SHERIDAN, Ore. – The American Civil Liberties Union of Oregon and Innovation Law Lab said today that pro bono legal teams were again denied access to the federal prison in Sheridan where 121 asylum seekers are currently being detained by Immigration and Customs Enforcement (ICE). The groups wrote a letter to ICE earlier this week demanding access to the detainees.
“I am shocked that our legal teams were turned away again,” said Mat dos Santos. “Local ICE officials keep telling us we can meet with the detainees, but when we go to the prison we are turned away. This is unacceptable.”
The groups said that they notified ICE last night that they would send a team today to visit four detainees who have requested legal representation. This afternoon, the first legal team was turned away at the gate during the visiting hours and denied access to the detainees. Another pro bono legal team was scheduled to give a “Know Your Rights” presentation to some of the detainees this evening, but they were also turned away at the gate. A group of six clergy and faith leaders were also turned away from entering the prison today.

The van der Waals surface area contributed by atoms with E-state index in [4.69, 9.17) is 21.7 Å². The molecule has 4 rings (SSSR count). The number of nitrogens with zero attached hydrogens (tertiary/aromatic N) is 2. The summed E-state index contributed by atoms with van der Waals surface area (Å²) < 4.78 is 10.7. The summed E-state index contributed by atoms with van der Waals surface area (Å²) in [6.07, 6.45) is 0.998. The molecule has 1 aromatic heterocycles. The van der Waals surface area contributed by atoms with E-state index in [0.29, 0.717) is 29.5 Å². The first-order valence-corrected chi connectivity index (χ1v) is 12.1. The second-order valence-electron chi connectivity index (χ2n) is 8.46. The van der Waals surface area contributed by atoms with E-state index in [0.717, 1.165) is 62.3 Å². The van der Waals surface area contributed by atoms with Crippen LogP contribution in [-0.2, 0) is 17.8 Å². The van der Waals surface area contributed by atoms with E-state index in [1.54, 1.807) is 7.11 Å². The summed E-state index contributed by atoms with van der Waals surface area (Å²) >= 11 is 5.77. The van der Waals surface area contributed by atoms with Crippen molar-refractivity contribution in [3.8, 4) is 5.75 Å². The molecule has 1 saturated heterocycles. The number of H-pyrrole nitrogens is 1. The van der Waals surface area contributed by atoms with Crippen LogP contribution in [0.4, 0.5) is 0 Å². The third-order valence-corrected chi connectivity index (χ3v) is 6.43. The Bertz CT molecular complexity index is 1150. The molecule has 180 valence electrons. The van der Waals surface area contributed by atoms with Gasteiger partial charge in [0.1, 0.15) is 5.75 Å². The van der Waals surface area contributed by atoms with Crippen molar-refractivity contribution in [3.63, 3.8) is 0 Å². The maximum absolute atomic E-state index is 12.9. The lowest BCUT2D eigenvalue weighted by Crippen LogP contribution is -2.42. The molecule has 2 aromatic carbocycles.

Dos Santos said he is also disturbed by reports of conditions at the prison including detainees being confined to their cells over 22 hours per day as well as a scabies outbreak.
“The men who are being detained by ICE at Sheridan prison are suffering,” said Mat dos Santos, legal director at the ACLU of Oregon. “We will not stop fighting to get pro bono attorneys in to meet with the detained men. Sheridan clearly is ill-equipped to house immigrant detainees and the local ICE staff seems to be in way over their heads.”
The asylum seekers were sent to Oregon during the unprecedented move of 1,600 ICE detainees to federal prisons in five states earlier this month. The ACLU of Oregon submitted a FOIA request this week seeking information on the decision to move the people now at the federal prison in Sheridan and any policies or guidelines for handling the detention of immigrants there. They are also seeking information about whether detainees are being allowed to locate and contact their missing family members.
The 121 detained men are from 16 countries and speak 13 languages. Advocates believe that they have been in detention since mid-May after being detained while seeking asylum at southern border.
This post was originally published by the ACLU of Oregon here.